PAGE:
I don’t think either one of us thought that this was going to be any more than a “thing”. Having it turn into something real would make life very complicated for both of us. But, lo and behold, it did become more than just one of those things. We were 1,700 miles apart and made a long-distance relationship work for eight months before I moved back to Texas. It wasn’t easy. There were plenty of times during those eight months where I felt that it would have been easier to just be single. Luckily, we were able to find out what worked and didn’t work through trial and error.
Get on the same level regarding communication expectations
What’s one of the biggest clichéd advice couples receive? “Communication is key.” It’s like, awesome, I know communication is important, but how the hell do we get to that great communication? And what do we do if my partner and my communication styles don’t match up?
Josh was one of those guys who didn’t see the point of sending a text or making a call if he really didn’t have anything to say. So, if he had a funny story from work, he would call or text and then we would talk. But if he was just having an average day without much going on, I wouldn’t hear from him.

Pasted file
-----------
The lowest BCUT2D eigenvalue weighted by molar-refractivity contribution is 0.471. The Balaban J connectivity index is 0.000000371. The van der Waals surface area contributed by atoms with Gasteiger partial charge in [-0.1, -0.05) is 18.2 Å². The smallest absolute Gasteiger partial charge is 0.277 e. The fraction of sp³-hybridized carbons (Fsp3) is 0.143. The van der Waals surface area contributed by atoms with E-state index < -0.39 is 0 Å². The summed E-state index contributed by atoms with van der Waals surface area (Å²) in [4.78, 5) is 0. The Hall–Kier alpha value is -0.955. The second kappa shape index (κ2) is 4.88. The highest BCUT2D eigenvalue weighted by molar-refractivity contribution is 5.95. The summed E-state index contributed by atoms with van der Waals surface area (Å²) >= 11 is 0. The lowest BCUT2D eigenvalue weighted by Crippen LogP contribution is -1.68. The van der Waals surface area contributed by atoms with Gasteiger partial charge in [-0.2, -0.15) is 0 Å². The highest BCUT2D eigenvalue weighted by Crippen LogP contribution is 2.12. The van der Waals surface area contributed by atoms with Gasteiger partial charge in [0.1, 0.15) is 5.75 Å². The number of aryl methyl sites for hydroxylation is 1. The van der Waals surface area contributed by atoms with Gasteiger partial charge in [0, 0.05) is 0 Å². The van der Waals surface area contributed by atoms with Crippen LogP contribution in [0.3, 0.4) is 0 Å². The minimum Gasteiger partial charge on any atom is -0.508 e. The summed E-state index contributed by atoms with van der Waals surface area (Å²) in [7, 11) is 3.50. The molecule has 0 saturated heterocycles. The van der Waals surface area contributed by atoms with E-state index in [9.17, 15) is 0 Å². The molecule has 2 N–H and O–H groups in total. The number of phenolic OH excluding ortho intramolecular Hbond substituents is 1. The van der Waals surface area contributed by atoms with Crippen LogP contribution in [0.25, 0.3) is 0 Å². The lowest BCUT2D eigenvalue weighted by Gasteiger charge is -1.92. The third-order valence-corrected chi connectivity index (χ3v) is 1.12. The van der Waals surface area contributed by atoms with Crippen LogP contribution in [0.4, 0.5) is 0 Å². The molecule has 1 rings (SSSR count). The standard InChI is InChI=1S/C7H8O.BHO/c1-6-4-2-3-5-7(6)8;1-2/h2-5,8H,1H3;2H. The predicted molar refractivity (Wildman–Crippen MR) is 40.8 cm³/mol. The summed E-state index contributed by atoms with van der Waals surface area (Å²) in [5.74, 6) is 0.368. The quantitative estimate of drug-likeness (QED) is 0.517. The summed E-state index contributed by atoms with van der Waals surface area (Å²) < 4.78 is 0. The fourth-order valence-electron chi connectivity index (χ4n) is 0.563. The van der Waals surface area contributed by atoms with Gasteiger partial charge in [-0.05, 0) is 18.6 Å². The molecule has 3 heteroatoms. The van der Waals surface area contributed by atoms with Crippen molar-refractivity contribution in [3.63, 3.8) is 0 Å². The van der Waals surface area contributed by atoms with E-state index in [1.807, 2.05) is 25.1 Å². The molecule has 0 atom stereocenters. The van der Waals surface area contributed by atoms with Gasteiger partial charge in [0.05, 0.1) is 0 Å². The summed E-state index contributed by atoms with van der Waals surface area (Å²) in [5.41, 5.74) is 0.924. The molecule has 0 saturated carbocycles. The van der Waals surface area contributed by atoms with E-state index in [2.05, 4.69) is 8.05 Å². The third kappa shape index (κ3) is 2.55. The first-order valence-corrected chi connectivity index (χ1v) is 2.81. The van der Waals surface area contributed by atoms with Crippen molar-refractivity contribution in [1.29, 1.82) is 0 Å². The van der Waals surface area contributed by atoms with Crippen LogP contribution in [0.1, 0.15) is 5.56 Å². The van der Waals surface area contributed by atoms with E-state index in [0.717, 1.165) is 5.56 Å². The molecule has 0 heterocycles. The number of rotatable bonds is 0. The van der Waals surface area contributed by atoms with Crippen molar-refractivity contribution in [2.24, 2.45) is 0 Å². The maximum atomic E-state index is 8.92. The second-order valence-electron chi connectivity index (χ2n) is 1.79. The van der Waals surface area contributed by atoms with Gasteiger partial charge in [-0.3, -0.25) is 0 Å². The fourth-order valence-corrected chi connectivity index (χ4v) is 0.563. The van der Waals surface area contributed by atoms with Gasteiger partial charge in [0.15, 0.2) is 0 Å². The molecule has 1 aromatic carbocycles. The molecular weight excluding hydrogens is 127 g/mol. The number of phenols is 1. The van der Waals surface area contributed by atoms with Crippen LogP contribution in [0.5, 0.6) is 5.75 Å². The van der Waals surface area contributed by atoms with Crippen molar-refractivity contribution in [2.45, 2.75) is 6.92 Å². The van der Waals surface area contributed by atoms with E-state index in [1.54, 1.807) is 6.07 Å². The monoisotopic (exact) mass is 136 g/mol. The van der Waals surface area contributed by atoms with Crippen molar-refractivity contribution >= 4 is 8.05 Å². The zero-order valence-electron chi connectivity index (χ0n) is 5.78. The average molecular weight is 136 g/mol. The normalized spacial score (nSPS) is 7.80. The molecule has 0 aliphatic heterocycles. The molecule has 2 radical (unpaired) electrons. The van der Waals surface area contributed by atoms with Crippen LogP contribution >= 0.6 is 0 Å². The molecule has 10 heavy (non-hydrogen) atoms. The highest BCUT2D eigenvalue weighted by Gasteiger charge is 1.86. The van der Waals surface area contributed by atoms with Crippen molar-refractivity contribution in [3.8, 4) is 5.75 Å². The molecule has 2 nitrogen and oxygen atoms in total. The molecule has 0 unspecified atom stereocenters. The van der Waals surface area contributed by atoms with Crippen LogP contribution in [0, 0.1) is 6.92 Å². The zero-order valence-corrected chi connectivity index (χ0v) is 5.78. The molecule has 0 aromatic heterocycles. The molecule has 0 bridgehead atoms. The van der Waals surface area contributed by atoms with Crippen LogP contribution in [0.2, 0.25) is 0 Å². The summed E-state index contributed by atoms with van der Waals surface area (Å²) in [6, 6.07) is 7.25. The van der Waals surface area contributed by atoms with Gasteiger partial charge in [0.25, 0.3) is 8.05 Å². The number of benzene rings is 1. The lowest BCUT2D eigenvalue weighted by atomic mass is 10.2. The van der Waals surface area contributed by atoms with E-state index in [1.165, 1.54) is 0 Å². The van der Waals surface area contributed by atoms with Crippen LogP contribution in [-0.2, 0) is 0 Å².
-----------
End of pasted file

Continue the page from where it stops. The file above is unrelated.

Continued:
On the other hand, I wanted to get texts and calls from him to show that he was thinking about me, even without something specific happening to prompt them. I don’t think there’s anything wrong with either of our communication styles. They just didn’t match up and that was the problem.
However, what I did do wrong was require Josh to know how I wanted him to communicate without communicating the desired communication expectations to him (someone get me a damn thesaurus, please). For example, my ex-boyfriend had made me accustomed to receiving frequent “good morning” texts and that was something I expected of Josh as well. I would get irritated when I wouldn’t get one and after finally communicating the reason behind that irritation to Josh, I realized how silly I was being.